By Barry Randall Every quarter the Crabtree Technology portfolio runs a quantitative screen to look for stocks to invest in. Many stocks that make the cut and find a place in the portfolio are companies that “beat and raise” when announcing their quarterly financial performance What does beat-and-raise mean to us? It means the company beat earnings and/or revenue expectations as published by the equity analysts who cover it…and then raised its own forward guidance.
Beat and raise definedThey might also have issued guidance for the first time that is above current consensus estimates, causing analysts to likely raise their estimates. But in plain English, "beat-and-raise" means: The past was better than expected and the future is going to be even better than previously expected. Experience helps when interpreting earnings announcements. Sometimes a company doesn't have any Wall Street analyst coverage. How can they beat analyst estimates that don't exist? Well, sometimes public companies without coverage will issue their own expectations for the next quarter while reporting the quarter just completed. If the company issues an earnings announcement that includes a thoughtful analysis of its business and credible estimates for the subsequent quarter…and then beats those estimates, you can fairly consider that to be an earnings 'beat.' Of course, I require the company to possess several important attributes before I will invest, but I categorically admire companies that bootstrap their financial progress this way. Just as in real life, we admire people who make a plan and set a goal, then meet or exceed that goal. For companies that show a pattern of success, real Wall Street analyst coverage will often follow. And sometimes a beat-and-raise quarter isn't quite so positive. Suppose a company has previously announced that it expects to earn $0.25/share in its third quarter and $1.00/share for the full year. After the third quarter ends, it announces it earned $0.35/share (a 'beat') and is raising its full year guidance to $1.05/share (a 'raise').
But wait a minute - why wouldn't full year guidance be raised at least by the excess $0.10 'beat' in the third quarter? Does that imply that the fourth quarter expectations are now lower than before? Clearly more information is needed.
A trio of top performers During the June quarter 'earnings season' that concluded in August, we had several earnings announcements from Crabtree holdings that were undeniably positive. Here are three companies that reported solid beat-and-raise quarters that we subsequently kept through our recent portfolio rebalance: Super Micro Computer (SMCI)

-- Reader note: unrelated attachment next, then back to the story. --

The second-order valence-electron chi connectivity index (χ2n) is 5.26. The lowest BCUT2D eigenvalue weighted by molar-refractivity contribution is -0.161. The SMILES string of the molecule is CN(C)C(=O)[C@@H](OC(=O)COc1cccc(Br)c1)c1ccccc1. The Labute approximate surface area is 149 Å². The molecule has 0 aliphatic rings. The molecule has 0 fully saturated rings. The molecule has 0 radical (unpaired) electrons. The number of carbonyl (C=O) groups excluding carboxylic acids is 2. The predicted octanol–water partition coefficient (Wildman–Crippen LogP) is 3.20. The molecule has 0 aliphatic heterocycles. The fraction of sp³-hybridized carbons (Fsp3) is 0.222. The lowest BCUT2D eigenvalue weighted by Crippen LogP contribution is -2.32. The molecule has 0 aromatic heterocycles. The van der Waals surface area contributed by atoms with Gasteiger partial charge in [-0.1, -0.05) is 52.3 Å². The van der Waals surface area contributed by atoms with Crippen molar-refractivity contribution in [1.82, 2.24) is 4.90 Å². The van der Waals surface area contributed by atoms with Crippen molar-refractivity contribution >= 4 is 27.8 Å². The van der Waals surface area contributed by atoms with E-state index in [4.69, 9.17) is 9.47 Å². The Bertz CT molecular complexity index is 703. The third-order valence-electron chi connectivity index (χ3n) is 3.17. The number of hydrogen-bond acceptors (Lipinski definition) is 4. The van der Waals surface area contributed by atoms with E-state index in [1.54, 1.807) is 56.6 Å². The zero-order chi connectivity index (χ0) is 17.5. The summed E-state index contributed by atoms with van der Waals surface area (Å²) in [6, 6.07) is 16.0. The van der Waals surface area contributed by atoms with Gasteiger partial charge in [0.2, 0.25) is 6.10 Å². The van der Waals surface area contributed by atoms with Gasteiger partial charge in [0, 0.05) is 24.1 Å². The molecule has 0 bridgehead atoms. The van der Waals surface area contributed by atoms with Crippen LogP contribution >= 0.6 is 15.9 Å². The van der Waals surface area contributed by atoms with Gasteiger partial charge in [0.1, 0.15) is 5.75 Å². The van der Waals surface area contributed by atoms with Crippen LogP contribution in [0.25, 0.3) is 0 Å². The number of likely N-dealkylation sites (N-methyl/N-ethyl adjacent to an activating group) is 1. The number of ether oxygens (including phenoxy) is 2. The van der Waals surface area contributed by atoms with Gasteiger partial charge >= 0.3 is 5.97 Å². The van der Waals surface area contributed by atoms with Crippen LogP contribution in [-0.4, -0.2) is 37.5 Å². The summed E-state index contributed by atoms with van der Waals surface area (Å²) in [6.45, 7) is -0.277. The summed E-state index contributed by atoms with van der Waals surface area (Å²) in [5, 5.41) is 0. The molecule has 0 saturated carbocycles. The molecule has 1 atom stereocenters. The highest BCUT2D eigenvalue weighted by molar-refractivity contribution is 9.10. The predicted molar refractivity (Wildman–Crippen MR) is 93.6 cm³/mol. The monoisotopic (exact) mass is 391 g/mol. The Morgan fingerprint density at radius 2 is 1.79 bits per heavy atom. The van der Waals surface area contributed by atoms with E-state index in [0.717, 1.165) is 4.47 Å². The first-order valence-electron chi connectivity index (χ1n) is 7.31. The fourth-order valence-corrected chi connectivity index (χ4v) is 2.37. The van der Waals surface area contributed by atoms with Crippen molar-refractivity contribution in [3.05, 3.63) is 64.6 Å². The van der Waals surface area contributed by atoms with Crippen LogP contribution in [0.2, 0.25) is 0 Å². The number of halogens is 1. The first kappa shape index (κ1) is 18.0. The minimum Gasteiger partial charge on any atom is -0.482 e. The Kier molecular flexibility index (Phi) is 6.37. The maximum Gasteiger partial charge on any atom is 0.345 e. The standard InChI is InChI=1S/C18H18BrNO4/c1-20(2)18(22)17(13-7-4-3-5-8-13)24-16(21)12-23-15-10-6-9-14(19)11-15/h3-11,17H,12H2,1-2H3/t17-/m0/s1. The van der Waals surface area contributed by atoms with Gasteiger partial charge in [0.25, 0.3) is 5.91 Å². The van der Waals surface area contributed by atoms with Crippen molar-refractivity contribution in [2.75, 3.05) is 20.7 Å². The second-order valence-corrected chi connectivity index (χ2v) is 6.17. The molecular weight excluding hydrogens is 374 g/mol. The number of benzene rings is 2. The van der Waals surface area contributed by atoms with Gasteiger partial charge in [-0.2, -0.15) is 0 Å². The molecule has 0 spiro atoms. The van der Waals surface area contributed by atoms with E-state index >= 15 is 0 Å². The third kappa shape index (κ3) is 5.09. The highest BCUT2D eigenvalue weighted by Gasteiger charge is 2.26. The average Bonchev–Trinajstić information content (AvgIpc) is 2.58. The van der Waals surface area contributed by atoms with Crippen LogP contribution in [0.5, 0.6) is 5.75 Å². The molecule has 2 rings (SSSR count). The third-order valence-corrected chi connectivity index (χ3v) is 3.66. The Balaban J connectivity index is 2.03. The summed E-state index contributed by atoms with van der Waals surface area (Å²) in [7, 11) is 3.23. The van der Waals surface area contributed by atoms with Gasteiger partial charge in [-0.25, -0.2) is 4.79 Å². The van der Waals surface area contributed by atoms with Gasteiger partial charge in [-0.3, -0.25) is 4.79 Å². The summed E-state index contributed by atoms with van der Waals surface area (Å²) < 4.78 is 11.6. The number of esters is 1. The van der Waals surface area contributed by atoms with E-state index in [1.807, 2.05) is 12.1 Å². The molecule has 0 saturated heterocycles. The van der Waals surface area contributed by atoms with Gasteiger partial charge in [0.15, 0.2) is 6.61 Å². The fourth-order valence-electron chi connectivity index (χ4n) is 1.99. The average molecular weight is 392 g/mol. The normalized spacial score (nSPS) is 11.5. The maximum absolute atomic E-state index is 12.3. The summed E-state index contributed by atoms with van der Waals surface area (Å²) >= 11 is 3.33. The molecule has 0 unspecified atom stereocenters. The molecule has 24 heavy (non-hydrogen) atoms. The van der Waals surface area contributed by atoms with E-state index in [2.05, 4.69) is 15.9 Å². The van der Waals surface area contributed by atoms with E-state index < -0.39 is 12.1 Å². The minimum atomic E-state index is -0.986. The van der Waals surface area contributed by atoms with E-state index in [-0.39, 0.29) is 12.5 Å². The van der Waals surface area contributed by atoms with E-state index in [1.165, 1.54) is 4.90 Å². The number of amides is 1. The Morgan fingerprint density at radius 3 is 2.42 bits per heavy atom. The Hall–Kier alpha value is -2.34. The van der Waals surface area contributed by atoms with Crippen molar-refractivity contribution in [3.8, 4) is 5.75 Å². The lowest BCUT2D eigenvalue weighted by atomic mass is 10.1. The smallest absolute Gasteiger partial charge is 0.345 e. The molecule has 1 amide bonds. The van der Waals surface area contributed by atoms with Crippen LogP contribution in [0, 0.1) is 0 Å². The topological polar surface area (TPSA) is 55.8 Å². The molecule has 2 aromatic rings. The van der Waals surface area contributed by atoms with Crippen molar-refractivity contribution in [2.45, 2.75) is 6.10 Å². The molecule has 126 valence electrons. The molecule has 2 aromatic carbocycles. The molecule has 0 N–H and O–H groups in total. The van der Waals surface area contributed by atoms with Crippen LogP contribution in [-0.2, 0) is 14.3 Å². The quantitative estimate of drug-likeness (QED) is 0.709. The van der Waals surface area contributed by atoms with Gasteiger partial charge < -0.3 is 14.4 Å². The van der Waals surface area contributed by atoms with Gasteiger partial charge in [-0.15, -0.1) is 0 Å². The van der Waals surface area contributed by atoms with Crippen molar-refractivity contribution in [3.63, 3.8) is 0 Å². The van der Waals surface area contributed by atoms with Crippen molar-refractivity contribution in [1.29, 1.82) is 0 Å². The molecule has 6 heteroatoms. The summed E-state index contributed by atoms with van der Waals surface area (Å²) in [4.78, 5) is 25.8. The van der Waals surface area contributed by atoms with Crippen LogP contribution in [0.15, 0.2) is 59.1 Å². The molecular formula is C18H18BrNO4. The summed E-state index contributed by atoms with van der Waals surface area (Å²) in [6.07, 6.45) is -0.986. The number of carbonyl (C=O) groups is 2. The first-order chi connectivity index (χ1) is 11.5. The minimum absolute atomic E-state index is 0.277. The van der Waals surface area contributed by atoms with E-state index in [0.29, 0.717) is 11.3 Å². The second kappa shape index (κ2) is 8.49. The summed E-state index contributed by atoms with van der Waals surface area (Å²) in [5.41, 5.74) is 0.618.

- June quarter estimates: earnings per share of $0.39 on $396.0 million in revenue
- June quarter actual: $0.40 on $428.1 million
- September quarter estimates: $0.35 on $377.9 million
- September quarter guidance: EPS in a range from $0.36 to $0.42 per share on revenue in a range from $395 – $435 million
- June quarter estimates: earnings per share of $0.57 on $371.0 million in revenue
- June quarter actual: $0.58 on $395.5 million
- September quarter estimates: $0.68 on $409.6 million
- September quarter guidance: $0.73
- June quarter estimates: earnings per share of $0.58 on $376.9 million in revenue
- June quarter actual: $0.64 on $376.0 million
- Full year 2014 (December) estimates : $2.37 on $1.51 billion
- Full year 2014 guidance: EPS in a range from $2.62 to $2.68 per share (raised from $2.30 – $2.40) on revenue in a range from $1.49 – $1.53 billion (narrowed from $1.48 – $1.54 billion)
Portfolio performanceAugust was solid for the Crabtree Technology portfolio. The portfolio rose 4.9% in the month, better than the 4.8% and 3.8% gains in our Russell 2000 (RUT) and S&P 500 (SPX) benchmarks, respectively. Our internal benchmark, the Merrill Lynch Technology 100 (MLO) rose 4.4% in August. The most widely held technology ETF, the State Street Global Advisors' Technology Select SPDR (XLK) rose 3.3% during the month. Photo Credit: Evan Atwood, Flickr: Creative Commons DISCLAIMER: The investments discussed are held in client accounts as of August 31, 2014. These investments may or may not be currently held in client accounts. The reader should not assume that any investments identified were or will be profitable or that any investment recommendations or investment decisions we make in the future will be profitable. Past performance is no guarantee of future results.
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